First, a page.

As we explored in my previous blog post, segments are a powerful aspect of your personalization strategy. They allow you to target different groups of people on your website or in your app, send emails to different audiences, and analyze the differences between different groups. I also discussed the different data sources you can use to create segments. Once you have your data sources, the next step is to apply segments to inform your personalization strategy. This post explores the three areas where segments can help you successfully develop personalization campaigns and measure success.
1. Campaign Targeting
The most obvious use of segments is for targeting your personalization campaigns. Segments can help you organize your website by only showing relevant content to each visitor. Instead of showing the same content to everyone, you can use segments to speak differently to small business vs. enterprise visitors, first-time vs. returning visitors, and deliver specific content to visitors depending on location, industry, target account, and other criteria. This tactic will maximize real estate on your website and help increase conversions by making sure visitors don’t get bogged down by irrelevant content and ensuring that each visitor feels your site is relevant to him or her.
For example, Mendix promotes different content directly in its site navigation to different visitors based on their industry.
On the Evergage homepage, we promote different copy, images, CTAs, quotes, content assets, customer logos, and more based on a visitor’s industry, preferred use case, whether they are an existing customer or prospect, and what content affinities they have demonstrated.
Data protection solution provider Datto delivers geo-targeted messages to visitors in certain areas to promote its events only to those who would actually care about them.
The opportunities to target different content to different groups of visitors on your site are limitless. While I’ve described some of the major segments my clients tend to use, you can create very granular segments to target your campaigns. For instance, you can target a specific experience or message only to visitors in the telecommunications industry who have been to the site before and have downloaded at least one eBook or case study. The criteria depends on your specific goals.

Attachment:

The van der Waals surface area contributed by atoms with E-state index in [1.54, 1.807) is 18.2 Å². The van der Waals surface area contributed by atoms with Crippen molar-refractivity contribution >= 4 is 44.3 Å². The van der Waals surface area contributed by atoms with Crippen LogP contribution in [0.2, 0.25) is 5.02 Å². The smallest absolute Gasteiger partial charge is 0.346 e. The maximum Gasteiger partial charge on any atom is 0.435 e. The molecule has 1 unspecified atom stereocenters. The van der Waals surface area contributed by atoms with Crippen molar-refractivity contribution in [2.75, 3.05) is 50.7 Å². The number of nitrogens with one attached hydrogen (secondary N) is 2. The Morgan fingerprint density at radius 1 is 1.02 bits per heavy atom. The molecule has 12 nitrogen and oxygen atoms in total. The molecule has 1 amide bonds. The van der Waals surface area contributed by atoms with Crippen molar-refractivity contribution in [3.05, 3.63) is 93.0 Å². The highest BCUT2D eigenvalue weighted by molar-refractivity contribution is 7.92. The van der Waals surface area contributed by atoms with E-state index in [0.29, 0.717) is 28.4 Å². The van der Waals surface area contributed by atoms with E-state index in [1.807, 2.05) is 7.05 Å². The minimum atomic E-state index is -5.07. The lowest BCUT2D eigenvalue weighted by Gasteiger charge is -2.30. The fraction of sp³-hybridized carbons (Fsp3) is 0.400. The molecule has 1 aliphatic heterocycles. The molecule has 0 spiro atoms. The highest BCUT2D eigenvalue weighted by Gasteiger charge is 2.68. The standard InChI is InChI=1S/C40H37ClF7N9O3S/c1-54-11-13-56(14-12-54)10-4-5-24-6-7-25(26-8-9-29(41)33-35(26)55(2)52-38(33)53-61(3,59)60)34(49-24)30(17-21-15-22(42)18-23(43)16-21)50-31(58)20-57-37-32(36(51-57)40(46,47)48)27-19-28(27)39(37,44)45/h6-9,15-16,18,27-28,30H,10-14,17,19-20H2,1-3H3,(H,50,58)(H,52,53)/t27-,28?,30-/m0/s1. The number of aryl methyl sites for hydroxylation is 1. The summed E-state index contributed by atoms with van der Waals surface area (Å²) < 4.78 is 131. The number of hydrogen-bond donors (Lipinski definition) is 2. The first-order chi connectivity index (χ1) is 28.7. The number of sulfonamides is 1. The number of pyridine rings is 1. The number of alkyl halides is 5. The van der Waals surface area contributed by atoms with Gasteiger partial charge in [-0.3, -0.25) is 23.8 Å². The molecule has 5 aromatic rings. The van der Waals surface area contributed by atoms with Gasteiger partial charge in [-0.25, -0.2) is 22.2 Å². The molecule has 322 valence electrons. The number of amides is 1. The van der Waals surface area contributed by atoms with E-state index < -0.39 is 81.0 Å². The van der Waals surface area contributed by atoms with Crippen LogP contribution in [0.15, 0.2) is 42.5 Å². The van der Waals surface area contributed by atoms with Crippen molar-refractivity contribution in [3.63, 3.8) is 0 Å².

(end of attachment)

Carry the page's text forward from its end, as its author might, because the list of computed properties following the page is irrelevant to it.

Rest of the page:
2. Campaign Measurement
With your targeted personalization campaigns — as with most marketing tactics — it’s important to measure outcomes to ensure that the campaigns are having a positive impact on your KPIs and improving your overall site experience. Of course, you’ll want to understand the impact each campaign has broadly on some global goals, such as conversion or bounce rate. But what works for one audience may not work for another, so segments allow you to drill down into campaign performance with filters.
For example, you may run a campaign similar to the Mendix use case I described earlier, which promotes different content assets in the site navigation to specific target industries. Let’s say that you find this campaign is doing well (as Mendix found), and it increases the conversion rate of your content assets. But you decide to dig deeper into the campaign performance by looking at how it performs for different groups. You may find, for example, that the campaign performs better for returning visitors rather than first-time visitors. You may hypothesize that first-time visitors might be looking for different types of content. You can use that information to further refine your campaign.
It’s ideal to set up these segments before designing the campaigns you want to tackle. If you’ve already implemented personalization campaigns, it doesn’t hurt to review these segments on a yearly, if not quarterly, basis. As your organization’s goals evolve, you want to make sure you have the right segmentation framework in place so you can make the most informed decisions for your personalization strategy.
Finally, utilizing segments for analysis can help you uncover the mysteries behind your website traffic and give you additional ideas for new personalization campaigns. You can create segments as broad as “downloaded a white paper today” or get more specific, such as “downloaded a white paper and favorite industry is technology.” You can compare those segments to visitors who never download a white paper.
By analyzing the differences in segments, you might find certain audiences are more likely to convert on specific pages, or that one particular resource works better for a particular group of people. One-size-fits-all doesn’t have to be the norm anymore, and segments are the key to uncovering patterns in behavior to help guide your personalization campaigns.
By using segments to target campaigns to different groups, measure your campaign performance, and analyze the differences in your audience, you can deliver more relevant and engaging experiences on your website. Give some thought to how your company can leverage segmentation in these three ways.
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Author: Pardees Safizadeh